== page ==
I always leave the NACE conference feeling so inspired as there are literally thousands of professionals from companies, colleges, and foundations who are 100% focused on improving college-to-career transitions, something we are passionate about at Parker Dewey. As I reflect on all of the sessions and conversations from #NACE19 last week, a few themes emerged.
Soft skills are most valued
While there were a few sessions and discussions focused on the importance of coding skills and the so-called “skills gap” of candidates, the vast majority of employers highlighted the importance of Core Skills such as communication, problem solving, adaptability, and grit. Without exception, employers expressed a strong willingness to train new employees in the functional skills for entry-level roles, such as Fidelity’s new hire program where Catalina Hernandez shared how they bring in college professors and other subject matter experts to help on-board. While getting hiring manager buy-in can be difficult as many are used to recruiting from certain majors, Brittany Sever highlighted Asurion's efforts to focus on the immediate staffing needs of these same hiring managers to do so (more to come on this point).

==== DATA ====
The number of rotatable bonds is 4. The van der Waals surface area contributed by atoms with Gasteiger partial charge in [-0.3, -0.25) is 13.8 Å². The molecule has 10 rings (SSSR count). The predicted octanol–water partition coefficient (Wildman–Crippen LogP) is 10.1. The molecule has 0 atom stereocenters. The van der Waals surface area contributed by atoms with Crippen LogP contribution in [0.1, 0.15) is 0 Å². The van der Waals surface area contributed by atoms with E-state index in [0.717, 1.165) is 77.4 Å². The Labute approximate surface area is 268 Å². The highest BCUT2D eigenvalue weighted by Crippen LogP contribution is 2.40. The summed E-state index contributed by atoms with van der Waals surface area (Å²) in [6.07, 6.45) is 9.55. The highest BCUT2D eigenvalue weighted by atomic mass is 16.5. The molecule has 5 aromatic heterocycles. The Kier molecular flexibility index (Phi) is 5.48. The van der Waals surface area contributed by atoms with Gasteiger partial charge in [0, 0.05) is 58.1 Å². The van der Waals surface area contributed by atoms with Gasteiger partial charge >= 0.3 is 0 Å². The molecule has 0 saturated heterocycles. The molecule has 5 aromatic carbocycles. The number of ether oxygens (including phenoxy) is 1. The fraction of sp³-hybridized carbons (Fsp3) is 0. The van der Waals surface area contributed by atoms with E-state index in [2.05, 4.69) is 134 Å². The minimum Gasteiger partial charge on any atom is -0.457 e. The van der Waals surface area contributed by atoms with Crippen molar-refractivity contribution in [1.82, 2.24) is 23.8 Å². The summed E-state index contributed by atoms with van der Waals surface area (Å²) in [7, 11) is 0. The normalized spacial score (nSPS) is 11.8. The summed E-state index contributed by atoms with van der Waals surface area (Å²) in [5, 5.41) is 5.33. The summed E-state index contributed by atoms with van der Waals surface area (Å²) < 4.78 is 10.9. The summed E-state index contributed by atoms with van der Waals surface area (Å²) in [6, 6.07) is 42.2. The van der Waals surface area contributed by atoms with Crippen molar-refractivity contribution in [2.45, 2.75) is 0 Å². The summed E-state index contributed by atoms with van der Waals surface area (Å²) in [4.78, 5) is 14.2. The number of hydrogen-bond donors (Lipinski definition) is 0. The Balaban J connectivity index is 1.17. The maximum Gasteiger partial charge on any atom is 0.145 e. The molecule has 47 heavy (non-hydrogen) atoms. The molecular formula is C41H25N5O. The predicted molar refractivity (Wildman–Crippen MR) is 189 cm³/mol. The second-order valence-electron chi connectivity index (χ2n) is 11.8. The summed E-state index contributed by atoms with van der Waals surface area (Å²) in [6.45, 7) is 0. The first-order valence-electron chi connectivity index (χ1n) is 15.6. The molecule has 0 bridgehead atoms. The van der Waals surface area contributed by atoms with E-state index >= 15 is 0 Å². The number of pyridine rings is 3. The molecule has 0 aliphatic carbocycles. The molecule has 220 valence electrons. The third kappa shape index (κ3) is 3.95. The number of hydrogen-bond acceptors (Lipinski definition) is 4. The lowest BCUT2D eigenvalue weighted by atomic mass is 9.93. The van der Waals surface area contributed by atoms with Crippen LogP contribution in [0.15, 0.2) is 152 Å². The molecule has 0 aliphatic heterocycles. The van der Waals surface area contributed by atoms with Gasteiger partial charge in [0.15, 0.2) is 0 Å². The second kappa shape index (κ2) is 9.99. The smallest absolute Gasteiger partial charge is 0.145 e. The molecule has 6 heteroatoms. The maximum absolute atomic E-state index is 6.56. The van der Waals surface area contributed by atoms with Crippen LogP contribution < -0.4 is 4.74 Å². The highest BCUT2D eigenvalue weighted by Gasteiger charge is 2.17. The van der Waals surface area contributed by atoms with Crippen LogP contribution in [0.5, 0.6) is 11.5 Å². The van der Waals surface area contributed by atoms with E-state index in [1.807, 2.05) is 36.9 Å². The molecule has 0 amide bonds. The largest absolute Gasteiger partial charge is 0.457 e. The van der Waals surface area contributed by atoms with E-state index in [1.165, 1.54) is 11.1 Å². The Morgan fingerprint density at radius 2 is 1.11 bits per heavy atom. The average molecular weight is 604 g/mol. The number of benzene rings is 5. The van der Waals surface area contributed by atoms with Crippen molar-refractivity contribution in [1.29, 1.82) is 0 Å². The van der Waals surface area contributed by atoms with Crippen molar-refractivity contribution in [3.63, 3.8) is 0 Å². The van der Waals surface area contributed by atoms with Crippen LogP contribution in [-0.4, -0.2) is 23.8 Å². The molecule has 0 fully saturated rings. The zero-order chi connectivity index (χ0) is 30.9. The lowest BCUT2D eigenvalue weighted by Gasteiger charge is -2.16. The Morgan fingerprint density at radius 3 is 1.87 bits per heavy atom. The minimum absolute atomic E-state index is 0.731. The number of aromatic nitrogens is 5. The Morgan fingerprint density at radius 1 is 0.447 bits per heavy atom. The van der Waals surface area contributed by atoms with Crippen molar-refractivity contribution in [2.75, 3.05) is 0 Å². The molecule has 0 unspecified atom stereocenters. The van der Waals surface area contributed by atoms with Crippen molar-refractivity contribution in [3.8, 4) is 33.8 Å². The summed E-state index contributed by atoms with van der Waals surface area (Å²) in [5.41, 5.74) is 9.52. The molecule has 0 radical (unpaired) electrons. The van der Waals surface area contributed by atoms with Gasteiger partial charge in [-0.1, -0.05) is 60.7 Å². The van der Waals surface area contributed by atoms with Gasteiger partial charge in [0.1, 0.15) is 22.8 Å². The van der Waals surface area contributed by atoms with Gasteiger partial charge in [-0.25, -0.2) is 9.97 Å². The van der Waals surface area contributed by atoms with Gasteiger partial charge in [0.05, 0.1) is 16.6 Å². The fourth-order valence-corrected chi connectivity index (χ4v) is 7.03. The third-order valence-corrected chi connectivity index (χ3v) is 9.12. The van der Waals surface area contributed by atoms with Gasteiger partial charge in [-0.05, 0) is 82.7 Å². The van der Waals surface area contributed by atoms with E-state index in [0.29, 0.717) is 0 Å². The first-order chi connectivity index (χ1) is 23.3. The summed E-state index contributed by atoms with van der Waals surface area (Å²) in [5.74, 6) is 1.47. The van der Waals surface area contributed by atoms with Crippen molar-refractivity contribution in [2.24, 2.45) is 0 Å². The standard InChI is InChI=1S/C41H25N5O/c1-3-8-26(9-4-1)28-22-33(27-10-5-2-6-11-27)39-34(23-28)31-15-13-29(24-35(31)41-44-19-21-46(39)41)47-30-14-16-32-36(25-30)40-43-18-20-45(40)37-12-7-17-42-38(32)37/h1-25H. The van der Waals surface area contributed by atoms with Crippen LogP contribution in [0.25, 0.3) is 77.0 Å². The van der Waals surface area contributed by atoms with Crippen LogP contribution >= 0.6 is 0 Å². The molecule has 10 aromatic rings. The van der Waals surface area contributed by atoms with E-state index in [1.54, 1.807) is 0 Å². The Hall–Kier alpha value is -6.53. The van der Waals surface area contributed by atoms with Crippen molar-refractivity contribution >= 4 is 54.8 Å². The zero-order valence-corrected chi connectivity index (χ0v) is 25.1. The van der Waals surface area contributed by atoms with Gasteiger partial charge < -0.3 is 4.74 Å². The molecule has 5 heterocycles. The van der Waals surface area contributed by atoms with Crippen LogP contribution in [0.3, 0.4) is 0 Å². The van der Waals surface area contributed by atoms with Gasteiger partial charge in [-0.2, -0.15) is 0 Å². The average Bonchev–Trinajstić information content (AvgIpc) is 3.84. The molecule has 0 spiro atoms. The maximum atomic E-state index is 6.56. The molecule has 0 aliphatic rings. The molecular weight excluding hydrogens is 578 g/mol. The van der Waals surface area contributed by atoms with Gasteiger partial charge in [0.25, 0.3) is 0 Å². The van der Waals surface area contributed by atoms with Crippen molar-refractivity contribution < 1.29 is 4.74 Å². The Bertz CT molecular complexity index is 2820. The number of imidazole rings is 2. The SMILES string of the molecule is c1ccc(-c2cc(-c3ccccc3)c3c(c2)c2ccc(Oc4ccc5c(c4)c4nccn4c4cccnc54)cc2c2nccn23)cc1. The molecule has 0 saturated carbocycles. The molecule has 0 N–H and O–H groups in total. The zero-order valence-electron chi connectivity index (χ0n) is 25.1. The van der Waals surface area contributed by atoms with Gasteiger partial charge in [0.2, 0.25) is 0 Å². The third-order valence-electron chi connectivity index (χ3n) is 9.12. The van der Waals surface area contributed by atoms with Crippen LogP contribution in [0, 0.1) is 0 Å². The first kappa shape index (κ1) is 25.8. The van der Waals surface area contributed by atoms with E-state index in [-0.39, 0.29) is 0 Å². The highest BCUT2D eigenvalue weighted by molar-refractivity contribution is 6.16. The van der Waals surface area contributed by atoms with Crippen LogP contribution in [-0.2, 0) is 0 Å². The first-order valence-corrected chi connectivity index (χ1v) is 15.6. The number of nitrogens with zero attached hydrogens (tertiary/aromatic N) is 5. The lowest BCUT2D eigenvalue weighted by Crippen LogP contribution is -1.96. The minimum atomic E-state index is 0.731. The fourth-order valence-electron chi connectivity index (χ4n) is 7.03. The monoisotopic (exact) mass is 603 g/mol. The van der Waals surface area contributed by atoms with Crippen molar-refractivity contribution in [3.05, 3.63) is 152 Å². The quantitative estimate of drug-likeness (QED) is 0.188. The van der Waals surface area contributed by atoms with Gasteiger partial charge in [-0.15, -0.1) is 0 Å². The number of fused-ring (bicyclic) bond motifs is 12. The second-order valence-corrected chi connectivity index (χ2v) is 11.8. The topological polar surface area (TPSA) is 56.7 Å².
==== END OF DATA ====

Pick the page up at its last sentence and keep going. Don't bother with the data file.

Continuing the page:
It’s difficult to fill the pipeline with the “right” candidates
Even with Strada Foundation and Burning Glass reporting that under- and unemployment of recent college grads is over 40%, companies still feel pressure filling their pipeline with the right applicants. To be clear, “right” does not mean candidates with certain GPAs or majors. As Ryan Emerson highlighted, there is “significant value to providing equitable opportunities for students who may not otherwise have pathways into companies such as E&Y.” And while companies recognize the value of diversity, unfortunately many diversity and inclusion efforts are little more than “checking the box” or have unintended consequences. To that, Michele Militante highlighted that while IBM has a comprehensive campus recruiting effort, it sees massive value looking beyond the traditional focus schools, especially those without the same handful of tech companies.